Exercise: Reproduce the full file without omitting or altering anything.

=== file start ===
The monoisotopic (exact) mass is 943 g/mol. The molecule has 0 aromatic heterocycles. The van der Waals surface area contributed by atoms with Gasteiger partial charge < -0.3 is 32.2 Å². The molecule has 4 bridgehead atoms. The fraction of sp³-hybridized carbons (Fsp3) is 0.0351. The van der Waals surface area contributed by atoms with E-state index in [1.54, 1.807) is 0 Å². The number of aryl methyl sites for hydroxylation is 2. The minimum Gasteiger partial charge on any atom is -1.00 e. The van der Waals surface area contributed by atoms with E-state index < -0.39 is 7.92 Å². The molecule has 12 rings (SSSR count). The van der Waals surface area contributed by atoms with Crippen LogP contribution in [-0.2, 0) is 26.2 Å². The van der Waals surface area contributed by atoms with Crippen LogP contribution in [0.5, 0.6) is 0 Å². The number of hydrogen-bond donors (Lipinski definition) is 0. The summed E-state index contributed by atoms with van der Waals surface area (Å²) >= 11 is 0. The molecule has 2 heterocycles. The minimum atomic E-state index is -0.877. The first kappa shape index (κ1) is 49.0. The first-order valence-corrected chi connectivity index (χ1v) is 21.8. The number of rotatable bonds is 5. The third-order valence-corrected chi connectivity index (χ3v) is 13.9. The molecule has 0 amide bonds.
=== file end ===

The monoisotopic (exact) mass is 943 g/mol. The molecule has 0 aromatic heterocycles. The van der Waals surface area contributed by atoms with Gasteiger partial charge < -0.3 is 32.2 Å². The molecule has 4 bridgehead atoms. The fraction of sp³-hybridized carbons (Fsp3) is 0.0351. The van der Waals surface area contributed by atoms with E-state index in [1.54, 1.807) is 0 Å². The number of aryl methyl sites for hydroxylation is 2. The minimum Gasteiger partial charge on any atom is -1.00 e. The van der Waals surface area contributed by atoms with E-state index < -0.39 is 7.92 Å². The molecule has 12 rings (SSSR count). The van der Waals surface area contributed by atoms with Crippen LogP contribution in [-0.2, 0) is 26.2 Å². The van der Waals surface area contributed by atoms with Crippen LogP contribution in [0.5, 0.6) is 0 Å². The number of hydrogen-bond donors (Lipinski definition) is 0. The summed E-state index contributed by atoms with van der Waals surface area (Å²) >= 11 is 0. The molecule has 2 heterocycles. The minimum atomic E-state index is -0.877. The first kappa shape index (κ1) is 49.0. The first-order valence-corrected chi connectivity index (χ1v) is 21.8. The number of rotatable bonds is 5. The third-order valence-corrected chi connectivity index (χ3v) is 13.9. The molecule has 0 amide bonds.